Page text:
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Nicholson v. Village of Schaumburg

SEPTEMBER 27, 1961.

THORD AND ELVA NICHOLSON AND JOHN AND IRENE STYNOSKI, PLAINTIFFS-APPELLEES,

v.

VILLAGE OF SCHAUMBURG CENTER, DEFENDANT-APPELLANT.



Appeal from the County Court of Cook County; the Hon. RICHARD SCHOLZ, Jr., Judge, presiding. Order reversed. MR. JUSTICE SCHWARTZ DELIVERED THE OPINION OF THE COURT.

Defendant Village of Schaumburg Center appeals from an order granting the petition of plaintiffs for a disconnection of their property from the village. The principal question for our determination is whether plaintiffs are the owners of record of all the property sought to be disconnected, as required by the statute authorizing such proceedings. Ill. Rev Stats c 24, § 7-42 (1959).

The case was tried under a stipulation of facts. The property was originally annexed to the village in 1958 at the request of plaintiff Thord Nicholson. Subsequent to the annexation, plaintiffs Thord and Elva Nicholson conveyed to the Northern Illinois Gas Company by warranty deed a portion of the property, being a strip of land approximately 83 feet wide and 4000 feet long, for the sum of $20,000. The conveyance was subject to a perpetual easement for access purposes. There was also reserved to the grantors, that is, the Nicholsons, their heirs, successors and assigns, "the right to farm the tract conveyed to the extent it does not interfere with the grantors operations." This was done by an unrecorded letter, written on the letterhead of the law offices of Righeimer and Righeimer, signed by Frank S. Righeimer, Jr., one of the partners, and addressed to one Martin M. Nelson. The Northern Illinois Gas Company did not sign the petition for annexation.

It is plaintiffs' contention that the reservation of the easement and the right to farm the tract, as evidenced by the letter in question, is sufficient to make them owners of record within the meaning of the statute. It is defendant's position that while the Nicholsons may be considered to be owners of the property, they are not owners of record and are not the sole owners; that the Northern Illinois Gas Company is the owner of the fee; that its title is a matter of record in the office of the Recorder of Deeds for Cook County; that it is actually using and in possession of the property; that it pays all taxes thereon, and that it is therefore an owner of record and a necessary party to the petition.

The statute in question, which is the sole authority for this proceeding, reads as follows:

"Land disconnected by court procedure. The owner or owners of record of any area of land consisting of one or more tracts, lying within the corporate limits of any municipality, which (1) is not contiguous in whole or in part to any other municipality; (2) contains 20 or more acres; (3) is not subdivided into municipal lots and blocks; (4) is located on the border of the municipality; and (5) which, if disconnected, will not result in the isolation of any part of the municipality from the remainder of the municipality, may have the area disconnected as follows:

"The owner or owners of record of any such area of land shall file a petition in the county where the land is situated, alleging facts in support of the disconnection. . . . If the court finds that the allegations of the petition are true and that the area of land is entitled to disconnection it shall order the specified land disconnected from the designated municipality."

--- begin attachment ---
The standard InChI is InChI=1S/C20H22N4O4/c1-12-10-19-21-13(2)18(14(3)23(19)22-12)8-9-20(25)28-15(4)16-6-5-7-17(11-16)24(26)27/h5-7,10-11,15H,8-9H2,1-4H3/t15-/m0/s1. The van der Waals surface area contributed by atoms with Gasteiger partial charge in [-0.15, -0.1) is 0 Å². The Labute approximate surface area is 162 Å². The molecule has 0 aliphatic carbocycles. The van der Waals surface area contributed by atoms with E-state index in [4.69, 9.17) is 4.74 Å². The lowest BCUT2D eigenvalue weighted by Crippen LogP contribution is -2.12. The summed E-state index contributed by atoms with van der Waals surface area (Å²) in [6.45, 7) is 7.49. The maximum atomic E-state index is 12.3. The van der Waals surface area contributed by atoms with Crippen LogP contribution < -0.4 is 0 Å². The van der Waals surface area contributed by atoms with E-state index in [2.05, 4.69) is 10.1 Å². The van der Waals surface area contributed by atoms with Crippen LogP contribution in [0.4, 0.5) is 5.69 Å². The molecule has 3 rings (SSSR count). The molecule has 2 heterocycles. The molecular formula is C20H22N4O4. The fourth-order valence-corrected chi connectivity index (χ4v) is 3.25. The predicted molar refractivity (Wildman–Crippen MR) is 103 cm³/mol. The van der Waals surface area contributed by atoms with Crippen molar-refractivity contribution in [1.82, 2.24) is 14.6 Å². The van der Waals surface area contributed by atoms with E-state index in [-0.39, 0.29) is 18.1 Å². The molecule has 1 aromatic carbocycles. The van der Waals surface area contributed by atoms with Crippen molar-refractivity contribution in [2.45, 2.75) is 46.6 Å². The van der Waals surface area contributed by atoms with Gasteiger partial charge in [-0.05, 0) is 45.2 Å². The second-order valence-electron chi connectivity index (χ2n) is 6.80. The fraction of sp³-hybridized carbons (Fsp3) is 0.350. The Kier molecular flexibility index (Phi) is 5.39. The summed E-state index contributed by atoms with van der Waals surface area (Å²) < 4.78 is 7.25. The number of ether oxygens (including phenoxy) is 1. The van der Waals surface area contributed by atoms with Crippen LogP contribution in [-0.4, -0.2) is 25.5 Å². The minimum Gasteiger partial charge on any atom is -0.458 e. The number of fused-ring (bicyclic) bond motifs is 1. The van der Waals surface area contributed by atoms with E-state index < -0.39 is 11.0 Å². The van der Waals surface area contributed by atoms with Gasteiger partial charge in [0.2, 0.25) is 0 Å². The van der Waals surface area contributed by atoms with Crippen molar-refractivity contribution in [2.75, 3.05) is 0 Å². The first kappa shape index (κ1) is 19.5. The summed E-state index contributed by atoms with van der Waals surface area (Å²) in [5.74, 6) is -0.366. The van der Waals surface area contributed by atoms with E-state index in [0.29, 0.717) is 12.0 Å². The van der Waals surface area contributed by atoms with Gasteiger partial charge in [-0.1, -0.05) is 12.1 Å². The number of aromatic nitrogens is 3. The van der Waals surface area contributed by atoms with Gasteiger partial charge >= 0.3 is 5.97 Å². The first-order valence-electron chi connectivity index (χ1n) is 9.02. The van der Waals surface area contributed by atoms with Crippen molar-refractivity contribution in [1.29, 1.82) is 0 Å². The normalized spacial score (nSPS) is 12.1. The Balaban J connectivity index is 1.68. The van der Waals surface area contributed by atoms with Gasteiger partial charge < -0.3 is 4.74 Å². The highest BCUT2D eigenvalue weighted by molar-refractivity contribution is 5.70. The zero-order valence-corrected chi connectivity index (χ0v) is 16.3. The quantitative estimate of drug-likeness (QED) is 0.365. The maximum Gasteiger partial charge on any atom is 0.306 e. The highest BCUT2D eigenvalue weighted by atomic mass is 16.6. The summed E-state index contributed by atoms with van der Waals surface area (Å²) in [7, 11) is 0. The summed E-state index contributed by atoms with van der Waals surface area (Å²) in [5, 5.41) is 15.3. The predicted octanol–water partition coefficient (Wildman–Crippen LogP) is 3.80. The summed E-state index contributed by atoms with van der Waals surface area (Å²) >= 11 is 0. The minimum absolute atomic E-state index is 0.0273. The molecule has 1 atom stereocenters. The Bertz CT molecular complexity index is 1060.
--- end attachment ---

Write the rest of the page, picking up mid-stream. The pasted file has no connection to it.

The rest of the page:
Under that statute all the owners of record of land sought to be disconnected must sign the petition. There could be no other interpretation. This statute in fact superseded a previous statute which required only a majority. Ill. Rev Stats c 24, § 377, 1925.

The issue turns on the construction of the phrase, "The owner or owners of record." What constitutes an owner or owners of land is not susceptible of precise definition. In Restatement of the Law we find the following:

"§ 5(e). Complete Property. The totality of these rights, privileges, powers and immunities which it is legally possible for a person to have with regard to a given piece of land, that are other than those which all other members of society have as such, constitutes complete property in such land or thing other than land." Restatement of the Law, Property, Ch 1, § 5(e).

That is a good statement of total ownership, but it is qualified by the further statement that "[t]he owner may part with many of the rights, powers, privileges and immunities that constitute complete property, and his relationship to the thing is still termed ownership. . . ." (Ch 1, § 10(c).)

In 73 CJS, Property, § 13(b), at page 184, it is said:

"Whether in a given case, one is an `owner' will depend on particular circumstances and one having a particular estate or interest may be regarded as an owner for some purposes while not so regarded for others."

In determining its meaning as used in the statute, the nature of the act, the object sought to be accomplished, and the purpose of the statute as a whole are taken into account. Woodward Governor Co. v. City of Loves Park, 335 Ill. App. 528, 535, 82 N.E.2d 387, 392; American Community Builders, Inc. v. City of Chicago Heights, 337 Ill. App. 263, 85 N.E.2d 837; Vance v. Rankin, 95 Ill. App. 562; In re: Smithfield City, 70 Utah 564, 262 P 105, 106; City of Phoenix v. State, 60 Ariz. 369, 137 P.2d 783, 786.

Plaintiffs argue that this is a remedial statute and that the courts have construed it with such liberality that the limited unrecorded interest of the Nicholsons is sufficient to bring them within the meaning of the term "owners of record," and they cite in support of their position Van Bebber v. Village of Scottville, 13 Ill. App.2d 458, 142 N.E.2d 711, 715; Wolbach v. Village of Flossmoor, 329 Ill. App. 528, 69 N.E.2d 704, 705; American Community Builders, Inc. v. City of ...


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